There’s no such thing as a Free School?

Over recent weeks I’ve been a bit puzzled as to why the Conservatives chose to use the term ‘Free schools’ in relation to their policy to enable parents and other organisations to set up and run their own schools with public funding.

Perhaps no-one has told them that there were so-called Free Schools in the 1960s that grew out of the social movements and counterculture of the 1960s and early 1970s? Inspired by popular authors of the time such as A. S. Neill, and Ivan Illich, they promoted substantial change in public education and hundreds of totally independent ‘free’ schools were set up, mainly in America but with a handful in the UK. At the extreme was the notion of  ‘deschooling’ entirely.

A book by Ron Miller on the Free Schools Movement was published in 2002.

In his review of the book, Frank Lindenfeld writes:

“The role of staff in these schools was to act as models, guides, mentors and leaders, and not as authority figures. Decisions were generally made in meetings of staff and students, one person, one vote. The schools were usually small—20-60 students and 3-10 staff and volunteers. There were no compulsory classes, age groupings, pre-set curricula, or grades. Supporters of free schools did not believe this model was suitable for all children, only that such alternatives work for many kids, while public schools are sorely deficient as well as oppressive.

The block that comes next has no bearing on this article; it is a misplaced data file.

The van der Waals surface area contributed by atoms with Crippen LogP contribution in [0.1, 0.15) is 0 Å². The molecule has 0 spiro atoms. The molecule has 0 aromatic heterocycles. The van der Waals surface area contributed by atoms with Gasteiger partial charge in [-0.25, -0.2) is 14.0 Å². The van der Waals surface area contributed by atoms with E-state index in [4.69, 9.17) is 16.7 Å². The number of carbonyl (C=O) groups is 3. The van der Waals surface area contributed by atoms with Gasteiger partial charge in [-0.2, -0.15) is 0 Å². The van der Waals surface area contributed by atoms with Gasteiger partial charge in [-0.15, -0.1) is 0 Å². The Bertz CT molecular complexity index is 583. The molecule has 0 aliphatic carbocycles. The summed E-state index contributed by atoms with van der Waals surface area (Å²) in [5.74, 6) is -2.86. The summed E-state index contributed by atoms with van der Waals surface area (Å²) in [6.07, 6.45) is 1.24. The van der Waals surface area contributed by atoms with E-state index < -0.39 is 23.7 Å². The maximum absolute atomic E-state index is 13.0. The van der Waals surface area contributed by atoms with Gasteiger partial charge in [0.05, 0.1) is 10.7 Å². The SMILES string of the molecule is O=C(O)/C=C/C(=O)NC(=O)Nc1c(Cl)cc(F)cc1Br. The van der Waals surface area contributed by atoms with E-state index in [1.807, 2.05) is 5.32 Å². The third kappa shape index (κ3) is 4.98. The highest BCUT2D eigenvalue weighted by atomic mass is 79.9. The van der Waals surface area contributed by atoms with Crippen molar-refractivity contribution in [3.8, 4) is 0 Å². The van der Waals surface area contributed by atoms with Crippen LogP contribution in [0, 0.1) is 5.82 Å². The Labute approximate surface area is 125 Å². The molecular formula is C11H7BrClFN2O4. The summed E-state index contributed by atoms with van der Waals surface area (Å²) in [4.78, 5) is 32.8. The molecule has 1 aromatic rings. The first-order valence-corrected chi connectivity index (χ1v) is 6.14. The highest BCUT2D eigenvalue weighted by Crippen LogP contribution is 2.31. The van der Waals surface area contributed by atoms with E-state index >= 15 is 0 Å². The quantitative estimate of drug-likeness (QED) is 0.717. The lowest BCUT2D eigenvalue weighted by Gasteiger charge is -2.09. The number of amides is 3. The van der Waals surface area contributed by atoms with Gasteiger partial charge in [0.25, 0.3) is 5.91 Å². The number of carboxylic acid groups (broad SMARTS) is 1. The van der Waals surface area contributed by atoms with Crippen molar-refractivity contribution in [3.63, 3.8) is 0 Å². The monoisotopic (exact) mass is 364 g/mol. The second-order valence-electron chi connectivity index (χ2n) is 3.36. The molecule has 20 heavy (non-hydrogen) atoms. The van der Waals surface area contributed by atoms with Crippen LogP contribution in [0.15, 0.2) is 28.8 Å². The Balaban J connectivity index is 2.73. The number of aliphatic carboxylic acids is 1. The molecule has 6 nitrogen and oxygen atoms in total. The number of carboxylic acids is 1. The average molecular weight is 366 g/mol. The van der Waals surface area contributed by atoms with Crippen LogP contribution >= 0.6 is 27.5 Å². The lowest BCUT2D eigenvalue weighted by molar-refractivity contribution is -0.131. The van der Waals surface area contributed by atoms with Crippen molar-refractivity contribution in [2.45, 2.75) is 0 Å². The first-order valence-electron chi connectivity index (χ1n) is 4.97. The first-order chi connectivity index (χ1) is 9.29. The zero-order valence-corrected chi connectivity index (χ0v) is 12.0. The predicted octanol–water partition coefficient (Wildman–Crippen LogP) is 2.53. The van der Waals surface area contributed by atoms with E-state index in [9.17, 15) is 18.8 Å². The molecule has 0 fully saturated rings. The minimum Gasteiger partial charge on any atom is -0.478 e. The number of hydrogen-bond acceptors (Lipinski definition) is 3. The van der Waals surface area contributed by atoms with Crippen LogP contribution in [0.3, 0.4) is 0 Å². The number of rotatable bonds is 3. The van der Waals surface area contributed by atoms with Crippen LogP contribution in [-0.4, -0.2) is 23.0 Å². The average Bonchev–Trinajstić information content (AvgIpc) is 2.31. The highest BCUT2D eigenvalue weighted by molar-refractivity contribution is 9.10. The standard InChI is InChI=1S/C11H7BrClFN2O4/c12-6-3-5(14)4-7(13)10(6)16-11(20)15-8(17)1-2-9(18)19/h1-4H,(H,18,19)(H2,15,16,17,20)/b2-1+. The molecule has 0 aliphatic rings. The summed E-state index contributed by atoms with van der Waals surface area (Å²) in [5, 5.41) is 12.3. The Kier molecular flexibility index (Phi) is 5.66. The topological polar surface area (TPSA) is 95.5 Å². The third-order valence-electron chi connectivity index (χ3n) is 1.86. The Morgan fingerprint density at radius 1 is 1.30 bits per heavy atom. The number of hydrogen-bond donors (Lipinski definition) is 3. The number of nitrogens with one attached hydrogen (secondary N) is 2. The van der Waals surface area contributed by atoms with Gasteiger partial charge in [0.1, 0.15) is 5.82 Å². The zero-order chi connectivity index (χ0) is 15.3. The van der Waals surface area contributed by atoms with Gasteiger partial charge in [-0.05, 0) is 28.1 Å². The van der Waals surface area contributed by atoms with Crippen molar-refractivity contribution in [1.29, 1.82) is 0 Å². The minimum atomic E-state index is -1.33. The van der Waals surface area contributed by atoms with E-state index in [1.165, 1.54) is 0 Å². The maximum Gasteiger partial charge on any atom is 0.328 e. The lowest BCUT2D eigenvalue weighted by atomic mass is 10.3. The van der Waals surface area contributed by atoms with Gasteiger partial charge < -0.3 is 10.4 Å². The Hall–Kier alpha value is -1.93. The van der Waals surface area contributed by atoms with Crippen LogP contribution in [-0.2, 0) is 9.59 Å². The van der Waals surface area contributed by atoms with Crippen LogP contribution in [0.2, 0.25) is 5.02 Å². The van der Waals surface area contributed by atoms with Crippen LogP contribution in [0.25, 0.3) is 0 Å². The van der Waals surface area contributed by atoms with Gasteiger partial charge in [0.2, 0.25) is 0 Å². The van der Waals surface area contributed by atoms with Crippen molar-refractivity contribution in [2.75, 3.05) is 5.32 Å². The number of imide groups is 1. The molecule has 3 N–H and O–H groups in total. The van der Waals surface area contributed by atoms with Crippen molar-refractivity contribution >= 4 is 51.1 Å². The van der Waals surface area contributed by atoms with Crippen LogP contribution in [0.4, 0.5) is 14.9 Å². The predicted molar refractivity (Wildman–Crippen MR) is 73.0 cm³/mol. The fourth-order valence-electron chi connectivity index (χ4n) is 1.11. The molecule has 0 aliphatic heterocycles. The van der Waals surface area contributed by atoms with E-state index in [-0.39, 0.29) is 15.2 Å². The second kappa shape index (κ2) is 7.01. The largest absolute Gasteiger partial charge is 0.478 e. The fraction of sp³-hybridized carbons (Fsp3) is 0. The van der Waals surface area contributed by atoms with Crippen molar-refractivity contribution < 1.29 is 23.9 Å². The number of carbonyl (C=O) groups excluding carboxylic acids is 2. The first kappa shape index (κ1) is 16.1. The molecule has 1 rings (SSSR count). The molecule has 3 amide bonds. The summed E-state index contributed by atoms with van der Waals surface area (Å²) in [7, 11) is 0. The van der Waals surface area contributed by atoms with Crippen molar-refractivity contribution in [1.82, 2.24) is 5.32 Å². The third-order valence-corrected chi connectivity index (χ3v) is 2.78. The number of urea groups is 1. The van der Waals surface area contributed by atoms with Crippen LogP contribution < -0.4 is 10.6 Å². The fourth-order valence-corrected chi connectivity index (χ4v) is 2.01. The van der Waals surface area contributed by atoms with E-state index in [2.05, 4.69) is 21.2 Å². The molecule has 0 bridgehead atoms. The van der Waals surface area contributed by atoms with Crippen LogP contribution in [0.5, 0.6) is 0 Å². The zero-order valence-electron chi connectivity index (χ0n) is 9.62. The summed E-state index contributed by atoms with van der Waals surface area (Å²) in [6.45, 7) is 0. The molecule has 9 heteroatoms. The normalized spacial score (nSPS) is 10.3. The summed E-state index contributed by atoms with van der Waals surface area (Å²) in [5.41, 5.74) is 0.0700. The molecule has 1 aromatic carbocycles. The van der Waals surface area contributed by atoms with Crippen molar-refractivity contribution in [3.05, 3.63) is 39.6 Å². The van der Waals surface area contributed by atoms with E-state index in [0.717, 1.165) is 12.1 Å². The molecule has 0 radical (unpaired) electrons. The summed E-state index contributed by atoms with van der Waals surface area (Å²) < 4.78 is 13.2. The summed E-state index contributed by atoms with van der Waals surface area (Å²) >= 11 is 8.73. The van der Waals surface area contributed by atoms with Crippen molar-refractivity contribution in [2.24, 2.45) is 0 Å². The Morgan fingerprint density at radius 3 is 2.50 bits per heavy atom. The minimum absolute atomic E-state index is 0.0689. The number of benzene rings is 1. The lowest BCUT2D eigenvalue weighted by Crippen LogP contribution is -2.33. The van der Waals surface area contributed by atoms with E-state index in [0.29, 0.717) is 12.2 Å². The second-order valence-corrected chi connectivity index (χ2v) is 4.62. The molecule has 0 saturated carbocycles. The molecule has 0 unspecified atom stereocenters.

And they believed in experiential learning, rather than merely learning from books and expert authorities. Children are naturally curious: in their own time they will learn what they need without being told what to do.”

And E. Wayne Ross (editor of The Social Studies Curriculum) adds:

“Free Schools, Free People is about the ongoing struggle for the freedom to teach and learn; the clash between technocratic systems of education that rely on bureaucratic and disciplinary authority to achieve standardization and efficiency and those people in pursuit of humane, holistic, and non-authoritarian approaches to education.”

So bring on the Free Schools, I say…

And finally, just as we’ve finally worked out what the letters DCFS stand for, that nice progressive new Education Secretary Mr Gove has come up with a new name. Well I saw new, but in fact it’s back to the good old ‘Department for Education’. Except this time, note that it’s the DfE rather than the DFE. There’s progress for you.

One comment on “There’s no such thing as a Free School?

  1. I visited a charter school in San Diego last month, and I wonder if those have been a model for the Conservatives: this was a primary and middle school that had started as 28 children of German parents being taught in a church basement, and had grown to a school of some 700 pupils. They described their curriculum as ’emergent’ (I think that was what they called it, anyway), which seemed to mean that they did what seemed to interest the children rather than deciding what the children should be taught. This all happened outside the district’s control, unlike in US public schools where the district says what should be being taught (sometimes on a week by week basis). How free do you want a school to be? What do children of a school like this think when they move up to high school, I wonder?

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